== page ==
Burying the hatchet

2014-01-21 00:00

ECONOMIC Freedom Fighters (EFF) leader Julius Malema and IFP president Mangosuthu Buthelezi yesterday set aside their political differences and committed their parties to work together during the elections.

The pair met behind closed doors with their separate delegations after a request was made by EFF late last year.

However, the one-time sworn enemies had to first pass the hurdle of “unfortunate remarks” Malema made a few years ago when he referred to Buthelezi as a “factory fault”, resulting in the latter calling the former a “spoilt brat”.

Malema apologised at their meeting and again at a media briefing.

“I am happy umntomdala has accepted my apology and that we are to work together to find long-lasting political solutions to problems of South Africa.”

He said his remarks had been unfortunate and should not happen again.

“They happened in a process of robust election campaign. They should have been done in a dignified manner no matter how robust the campaign was.”

Malema did not wish to restate what the remarks were out of respect when a journalist asked, but a jovial Buthelezi had the reporters in stitches.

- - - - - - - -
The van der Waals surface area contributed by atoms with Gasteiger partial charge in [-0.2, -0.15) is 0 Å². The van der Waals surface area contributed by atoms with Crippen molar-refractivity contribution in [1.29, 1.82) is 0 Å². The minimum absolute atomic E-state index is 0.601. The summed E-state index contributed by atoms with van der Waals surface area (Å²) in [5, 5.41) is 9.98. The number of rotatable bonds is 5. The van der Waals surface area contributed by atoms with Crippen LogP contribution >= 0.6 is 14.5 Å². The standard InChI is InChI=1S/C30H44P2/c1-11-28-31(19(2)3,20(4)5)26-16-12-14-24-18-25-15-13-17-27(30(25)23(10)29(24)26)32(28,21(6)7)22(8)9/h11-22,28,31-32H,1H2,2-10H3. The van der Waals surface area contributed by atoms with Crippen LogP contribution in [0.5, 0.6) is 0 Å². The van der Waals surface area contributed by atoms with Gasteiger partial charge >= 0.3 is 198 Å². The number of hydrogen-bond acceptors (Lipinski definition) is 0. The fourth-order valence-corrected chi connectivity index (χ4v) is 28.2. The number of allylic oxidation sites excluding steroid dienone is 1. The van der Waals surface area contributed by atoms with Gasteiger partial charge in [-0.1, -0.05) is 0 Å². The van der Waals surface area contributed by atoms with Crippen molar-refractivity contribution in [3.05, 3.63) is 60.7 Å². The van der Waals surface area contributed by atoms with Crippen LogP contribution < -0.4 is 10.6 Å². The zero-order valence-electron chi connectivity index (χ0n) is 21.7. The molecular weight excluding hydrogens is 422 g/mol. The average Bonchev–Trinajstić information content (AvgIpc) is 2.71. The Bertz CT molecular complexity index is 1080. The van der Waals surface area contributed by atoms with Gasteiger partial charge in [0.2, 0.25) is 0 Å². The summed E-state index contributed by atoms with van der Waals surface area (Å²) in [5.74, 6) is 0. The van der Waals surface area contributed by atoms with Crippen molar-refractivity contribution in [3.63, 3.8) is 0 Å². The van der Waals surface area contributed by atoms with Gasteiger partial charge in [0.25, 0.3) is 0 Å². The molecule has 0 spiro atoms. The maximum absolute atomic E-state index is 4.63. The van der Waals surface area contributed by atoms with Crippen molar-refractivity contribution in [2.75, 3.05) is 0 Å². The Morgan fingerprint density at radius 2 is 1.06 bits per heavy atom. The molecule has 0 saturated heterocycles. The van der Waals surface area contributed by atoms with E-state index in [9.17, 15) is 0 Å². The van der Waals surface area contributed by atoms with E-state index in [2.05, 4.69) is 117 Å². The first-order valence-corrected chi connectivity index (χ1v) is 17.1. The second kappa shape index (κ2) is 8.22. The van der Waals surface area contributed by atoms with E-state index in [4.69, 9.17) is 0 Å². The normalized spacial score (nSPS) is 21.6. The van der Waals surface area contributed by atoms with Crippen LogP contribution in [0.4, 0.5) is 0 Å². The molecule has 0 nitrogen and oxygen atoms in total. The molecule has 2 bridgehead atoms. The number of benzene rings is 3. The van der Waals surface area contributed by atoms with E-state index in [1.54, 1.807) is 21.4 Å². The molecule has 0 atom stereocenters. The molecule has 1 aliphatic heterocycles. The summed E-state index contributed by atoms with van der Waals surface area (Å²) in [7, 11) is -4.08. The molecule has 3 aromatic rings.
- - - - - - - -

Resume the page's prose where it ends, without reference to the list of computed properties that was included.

“He merely said I’m a factory fault. Anyway, we are all factory faults.”

He also said it was necessary to set aside their past friction in order to hold their meeting yesterday.

“The IFP did this in acknowledgement of the fact that Mr Malema has founded his own party, which will contest the 2014 elections and will, no doubt, have an impact on the political landscape of South Africa,” Buthelezi added.

While the parties agree on expropriation of land, they differ on compensation of land owners since the willing-seller and willing-buyer principle did not work for land redistribution.

“It’s a necessary contradiction to keep the relationship healthy.

“When you disagree, you don’t dis­agree to kill each other, but to agree,” Malema said.

Malema said they had agreed to attack political thuggery.

He said the two parties would work together to combat political intolerance.

This, Malema said, would ensure there were peaceful elections and the protection of their members to campaign anywhere.

“We will not engage in criminal activities. We will make it possible for each other to campaign freely without any form of intimidation from any of us,” he said, expressing distrust in law enforcement agencies.

Malema also charged that tribalism should be uprooted as a mobilisation tool, which he claimed was used by ANC in KwaZulu-Natal in 2009 elections.

“We say as EFF and IFP, tribalism does not have room here in South Africa and we are to work hard to defeat tribalism.

“Everywhere it raises its ugly head, we are to confront it,” the former ANC Youth League leader said.

He said their meeting was the beginning of a closer relationship that may go beyond elections.

Buthelezi said, “Where the IFP finds common ground with the EFF in the service of the our nation, we will respect each other’s contribution.”

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